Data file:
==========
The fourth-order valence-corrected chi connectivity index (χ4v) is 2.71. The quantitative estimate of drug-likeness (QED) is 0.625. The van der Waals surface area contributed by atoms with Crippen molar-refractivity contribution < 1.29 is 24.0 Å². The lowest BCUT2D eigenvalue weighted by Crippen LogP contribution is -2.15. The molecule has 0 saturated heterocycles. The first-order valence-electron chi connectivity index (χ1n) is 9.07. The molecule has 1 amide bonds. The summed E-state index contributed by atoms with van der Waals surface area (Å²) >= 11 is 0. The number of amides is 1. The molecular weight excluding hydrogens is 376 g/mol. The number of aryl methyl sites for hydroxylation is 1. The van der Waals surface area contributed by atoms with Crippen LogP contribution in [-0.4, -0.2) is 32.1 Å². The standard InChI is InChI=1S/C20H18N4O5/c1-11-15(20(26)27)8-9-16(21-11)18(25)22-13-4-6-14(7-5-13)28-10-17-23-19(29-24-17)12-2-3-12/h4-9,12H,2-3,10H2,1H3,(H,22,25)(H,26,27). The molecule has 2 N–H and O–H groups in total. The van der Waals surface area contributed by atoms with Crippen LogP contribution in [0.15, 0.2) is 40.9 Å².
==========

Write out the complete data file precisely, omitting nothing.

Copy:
The fourth-order valence-corrected chi connectivity index (χ4v) is 2.71. The quantitative estimate of drug-likeness (QED) is 0.625. The van der Waals surface area contributed by atoms with Crippen molar-refractivity contribution < 1.29 is 24.0 Å². The lowest BCUT2D eigenvalue weighted by Crippen LogP contribution is -2.15. The molecule has 0 saturated heterocycles. The first-order valence-electron chi connectivity index (χ1n) is 9.07. The molecule has 1 amide bonds. The summed E-state index contributed by atoms with van der Waals surface area (Å²) >= 11 is 0. The number of amides is 1. The molecular weight excluding hydrogens is 376 g/mol. The number of aryl methyl sites for hydroxylation is 1. The van der Waals surface area contributed by atoms with Crippen LogP contribution in [-0.4, -0.2) is 32.1 Å². The standard InChI is InChI=1S/C20H18N4O5/c1-11-15(20(26)27)8-9-16(21-11)18(25)22-13-4-6-14(7-5-13)28-10-17-23-19(29-24-17)12-2-3-12/h4-9,12H,2-3,10H2,1H3,(H,22,25)(H,26,27). The molecule has 2 N–H and O–H groups in total. The van der Waals surface area contributed by atoms with Crippen LogP contribution in [0.15, 0.2) is 40.9 Å².